bulmabriefs144 on Jan 1st 2018 at 5:09:41 PM
Last Edited By:
bulmabriefs144 on Jan 22nd 2018 at 8:01:11 AM
Page Type: trope
Although this looks like Power Incontinence, the difference is that this is not necessarily a lack of control of their power. Conscious control, that is.
It's like this. When you learn to control your powers, you can get a grip on how to not make them hurt others while focusing. The problem isn't control of one's powers. The problem is the powers themselves, or rather the unconscious portions of having powers.
Maybe it is just that their Power Levels are so much higher than those around them, maybe it's the nature of their abilities to act on emotions (making it very dangerous to be near them during issues like depression), or maybe they had a bad dream that is messing with people without their intending it. Simply standing near the Battle Aura of the person may be enough for the passerby to develop a Psychic Nosebleed.
Effectively, this is With Great Power Comes Great Insanity only for everyone around you, among other effects, typically based around the user. See also Fisher King for the Reality Warper version of this.
The term is based on the Dungeons & Dragons 5th Edition Monster Manual, which offers particularly strong creatures passive abilities known as Regional Effects. Such powers can extend beyond their location and may even persist after their death (for awhile, anyway). It was originally known as Psychic Fallout, because of the tendency for telepathic characters to have this trait far more often than others, and for it to resemble nuclear fallout.
- In Harry Potter, all young witches and wizards have little control over their latent magic, and moments of high emotional distress can cause it to be released completely beyond control. Lord Voldemort, however, inverts this trope by finding a way to weaponize this latent magic at a young age to instill fear among the other children at his orphanage, though he still lacked a fine control over it and often would result in his "pranks" going too far.
- Doctor Who: One of the books follows the Doctor as he enters a cruise that is also a mystery convention full of Expies of various famous mystery characters (and as is usual of the genre, all of a sudden people start getting killed). The twist at the end is that the Miss Marple Expy has psionic powers that she never knew about, and has constantly subconsciously sent out a signal that brainwashed people near her to commit elaborate murders so she could solve them.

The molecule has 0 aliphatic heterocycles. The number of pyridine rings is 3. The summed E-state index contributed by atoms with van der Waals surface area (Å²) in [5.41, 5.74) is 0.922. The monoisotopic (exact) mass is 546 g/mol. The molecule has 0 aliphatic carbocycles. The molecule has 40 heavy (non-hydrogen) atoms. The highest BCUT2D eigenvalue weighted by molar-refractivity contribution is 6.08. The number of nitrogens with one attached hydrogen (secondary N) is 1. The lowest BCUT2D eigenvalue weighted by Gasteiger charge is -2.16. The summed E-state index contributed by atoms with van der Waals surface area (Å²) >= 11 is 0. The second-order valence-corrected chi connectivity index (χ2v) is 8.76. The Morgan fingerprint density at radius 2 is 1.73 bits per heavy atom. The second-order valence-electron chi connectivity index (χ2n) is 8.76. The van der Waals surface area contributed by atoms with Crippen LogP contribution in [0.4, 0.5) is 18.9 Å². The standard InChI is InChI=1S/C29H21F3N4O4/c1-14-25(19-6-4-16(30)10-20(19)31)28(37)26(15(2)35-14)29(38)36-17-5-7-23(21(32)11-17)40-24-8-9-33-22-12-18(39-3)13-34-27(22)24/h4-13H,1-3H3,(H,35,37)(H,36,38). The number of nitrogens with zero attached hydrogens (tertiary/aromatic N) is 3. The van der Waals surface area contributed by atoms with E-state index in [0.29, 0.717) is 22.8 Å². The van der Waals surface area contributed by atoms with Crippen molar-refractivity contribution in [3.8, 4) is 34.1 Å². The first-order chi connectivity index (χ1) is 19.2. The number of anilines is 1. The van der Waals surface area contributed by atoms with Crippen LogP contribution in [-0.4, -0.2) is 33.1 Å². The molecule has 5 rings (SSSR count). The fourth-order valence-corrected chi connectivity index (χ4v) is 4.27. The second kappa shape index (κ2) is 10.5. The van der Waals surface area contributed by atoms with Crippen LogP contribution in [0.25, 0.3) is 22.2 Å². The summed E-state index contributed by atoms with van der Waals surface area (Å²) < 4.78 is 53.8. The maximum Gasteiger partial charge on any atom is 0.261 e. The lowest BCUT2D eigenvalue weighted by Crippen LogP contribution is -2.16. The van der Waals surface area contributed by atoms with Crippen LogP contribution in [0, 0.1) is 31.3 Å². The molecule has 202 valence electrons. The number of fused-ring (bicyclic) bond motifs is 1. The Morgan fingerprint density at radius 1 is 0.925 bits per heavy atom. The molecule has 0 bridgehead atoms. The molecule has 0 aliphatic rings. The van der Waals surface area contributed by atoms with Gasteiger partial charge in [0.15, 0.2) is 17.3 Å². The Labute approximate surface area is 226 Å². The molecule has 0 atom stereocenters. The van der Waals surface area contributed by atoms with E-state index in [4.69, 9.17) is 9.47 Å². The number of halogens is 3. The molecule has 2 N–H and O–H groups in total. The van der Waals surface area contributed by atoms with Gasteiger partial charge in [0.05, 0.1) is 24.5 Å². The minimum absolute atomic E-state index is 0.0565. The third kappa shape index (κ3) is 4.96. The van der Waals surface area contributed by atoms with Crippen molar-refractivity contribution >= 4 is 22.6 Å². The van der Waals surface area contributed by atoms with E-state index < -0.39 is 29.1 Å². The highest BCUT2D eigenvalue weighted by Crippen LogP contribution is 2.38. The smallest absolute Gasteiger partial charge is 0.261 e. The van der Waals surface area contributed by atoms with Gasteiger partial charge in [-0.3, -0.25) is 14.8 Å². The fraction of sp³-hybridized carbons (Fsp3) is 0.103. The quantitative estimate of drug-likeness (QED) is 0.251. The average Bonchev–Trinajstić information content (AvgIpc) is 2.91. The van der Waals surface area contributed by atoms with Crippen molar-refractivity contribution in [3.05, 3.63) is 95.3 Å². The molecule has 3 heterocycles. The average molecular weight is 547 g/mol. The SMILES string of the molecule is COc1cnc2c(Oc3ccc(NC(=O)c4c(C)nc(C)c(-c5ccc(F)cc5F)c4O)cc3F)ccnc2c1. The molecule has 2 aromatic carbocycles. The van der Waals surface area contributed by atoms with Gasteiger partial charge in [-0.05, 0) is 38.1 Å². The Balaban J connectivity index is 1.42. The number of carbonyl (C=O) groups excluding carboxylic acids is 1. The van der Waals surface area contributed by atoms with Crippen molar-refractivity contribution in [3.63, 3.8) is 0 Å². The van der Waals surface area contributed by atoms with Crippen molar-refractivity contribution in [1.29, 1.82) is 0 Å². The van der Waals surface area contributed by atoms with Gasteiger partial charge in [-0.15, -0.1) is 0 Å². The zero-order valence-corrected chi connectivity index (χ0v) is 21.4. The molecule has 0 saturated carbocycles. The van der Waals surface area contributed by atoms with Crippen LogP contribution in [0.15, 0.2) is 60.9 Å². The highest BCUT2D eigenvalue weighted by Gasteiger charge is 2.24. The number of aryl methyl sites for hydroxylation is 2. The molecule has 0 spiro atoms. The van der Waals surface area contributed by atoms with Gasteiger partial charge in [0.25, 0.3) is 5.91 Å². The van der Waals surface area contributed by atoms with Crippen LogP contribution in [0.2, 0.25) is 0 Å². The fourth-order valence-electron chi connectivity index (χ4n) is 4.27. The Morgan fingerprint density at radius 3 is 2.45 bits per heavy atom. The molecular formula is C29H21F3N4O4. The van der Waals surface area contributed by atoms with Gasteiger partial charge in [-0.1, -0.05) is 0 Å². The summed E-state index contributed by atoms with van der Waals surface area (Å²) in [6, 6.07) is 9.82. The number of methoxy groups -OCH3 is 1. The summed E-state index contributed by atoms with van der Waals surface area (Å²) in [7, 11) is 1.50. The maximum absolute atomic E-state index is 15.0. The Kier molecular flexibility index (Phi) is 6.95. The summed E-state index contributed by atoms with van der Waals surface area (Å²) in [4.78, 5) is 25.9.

- The term is based on the Dungeons & Dragons 5th Edition Monster Manual. These abilities were usually appropriate to the monster, although some were fairly strange (brass dragons apparently can make tracks appear which lead to shelter and water, and away from where the dragon is).
- Zimmy in Gunnerkrigg Court has the ability to cause vivid hallucinations as a persistent aura. This is usually suppressed by Gamma, and Zimmy can do pretty cool stuff when she actively uses her power.
- Jean Grey in some of the X-Men series, can sometimes cause issues in those around her, particularly when she becomes stronger, or when she has serious nightmares.
- Flipside seems to have some sense that powerful mages can literally affect the minds of others.
- In Justice League, Ace has powers that can alter reality around her, and if out of control, they can cause serious psychological damage to those around her (such has, tragically, her parents).. CADMUS takes her into their care and teaches her how to gain some semblance of control over those powers in the name of keeping her as a potential weapon to turn against the Justice League, but this only causes her to become bitter and leads to her nearly permanently altering reality mere hours before her death.
- In one episode of Teen Titans, Starfire and Raven find that their minds have been forced into the other's bodies, complete with powers. Starfire, emotive and full of expression, inadvertently causes all sorts of mayhem around the two of them because Raven's powers stem from her emotions, and letting them run wild means that they will cause several problems when not reined in.
Feedback: 14 replies